Self-care in Graduate Life

As I was scrolling through my LinkedIn feed last week, I came across an article titled “Leadership or Self-Care – That is the Question.” This title shocked me. I took a second to think about what the title was saying: You can have either leadership success or appropriate self-care, but not both. After reading the article, I understand that the author was trying to portray the fact that many successful business-people tend to put their careers before their personal needs – a phenomenon not limited to the corporate workplace. However, I do not agree with the sentiment that you have to choose either success in the workplace OR personal well-being. I believe they need to go hand-in-hand to optimize overall success.

As a graduate student, my workplace is the lab. There are leadership components in graduate school, juggling TA positions, meetings with supervisors and committee members, writing theses, and mentoring younger students. We, as grad students, work long hours when we have to, and go out of our way to make sure our work is comprehensive and presentable. These tasks require great co-ordination skills, time-management, and initiative. In order to execute these skills as a graduate student, it is important to take care of yourself first, to make sure you’re both mentally and physically ready to do so. Thankfully, the last line of the article was, “Rejuvenating yourself will strengthen your leadership.” I completely agree with that statement, and I’ve come up with a list of ways to rejuvenate yourself before December comes and the looming deadlines start approaching.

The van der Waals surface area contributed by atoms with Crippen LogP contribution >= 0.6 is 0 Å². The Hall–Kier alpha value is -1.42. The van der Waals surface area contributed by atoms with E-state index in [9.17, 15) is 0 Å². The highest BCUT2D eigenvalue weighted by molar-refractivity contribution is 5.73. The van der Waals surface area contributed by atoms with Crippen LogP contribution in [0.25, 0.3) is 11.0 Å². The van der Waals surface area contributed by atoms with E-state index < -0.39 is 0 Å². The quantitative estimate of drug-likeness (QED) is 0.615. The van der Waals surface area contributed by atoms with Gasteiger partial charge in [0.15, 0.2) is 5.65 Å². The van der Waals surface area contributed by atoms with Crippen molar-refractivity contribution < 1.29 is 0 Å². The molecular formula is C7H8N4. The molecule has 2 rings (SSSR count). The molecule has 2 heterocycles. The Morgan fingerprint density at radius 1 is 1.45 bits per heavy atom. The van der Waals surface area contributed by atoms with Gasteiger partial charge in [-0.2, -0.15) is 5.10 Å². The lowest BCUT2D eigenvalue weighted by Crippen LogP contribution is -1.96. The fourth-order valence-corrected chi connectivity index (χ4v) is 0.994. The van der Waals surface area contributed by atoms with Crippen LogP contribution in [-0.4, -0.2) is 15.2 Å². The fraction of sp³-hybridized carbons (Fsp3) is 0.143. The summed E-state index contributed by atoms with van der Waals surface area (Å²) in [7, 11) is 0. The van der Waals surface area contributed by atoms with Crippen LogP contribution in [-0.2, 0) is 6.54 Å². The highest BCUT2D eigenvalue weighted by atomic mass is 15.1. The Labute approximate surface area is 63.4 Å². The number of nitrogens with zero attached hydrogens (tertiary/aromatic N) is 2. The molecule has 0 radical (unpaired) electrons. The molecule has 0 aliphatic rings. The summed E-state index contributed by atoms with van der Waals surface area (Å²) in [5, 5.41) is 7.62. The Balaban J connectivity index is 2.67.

Mindfulness exercises:

Have you ever taken a mindfulness minute? I did my first one very recently, and it honestly changed the rest of my day. A mindfulness minute is when you take one minute to close your eyes, sit with your feet flat on the ground, and focus on your breathing. You can ask yourself some guiding questions: Why am I here right now? How can I be most successful in the next hour? What can I contribute today? The goal of the exercise is to clear your mind and start fresh – just BE. It’s sort of like a reset button for your day. It’s only one minute of your time, and can change the entire course of your day, so next time you just need a minute – take one!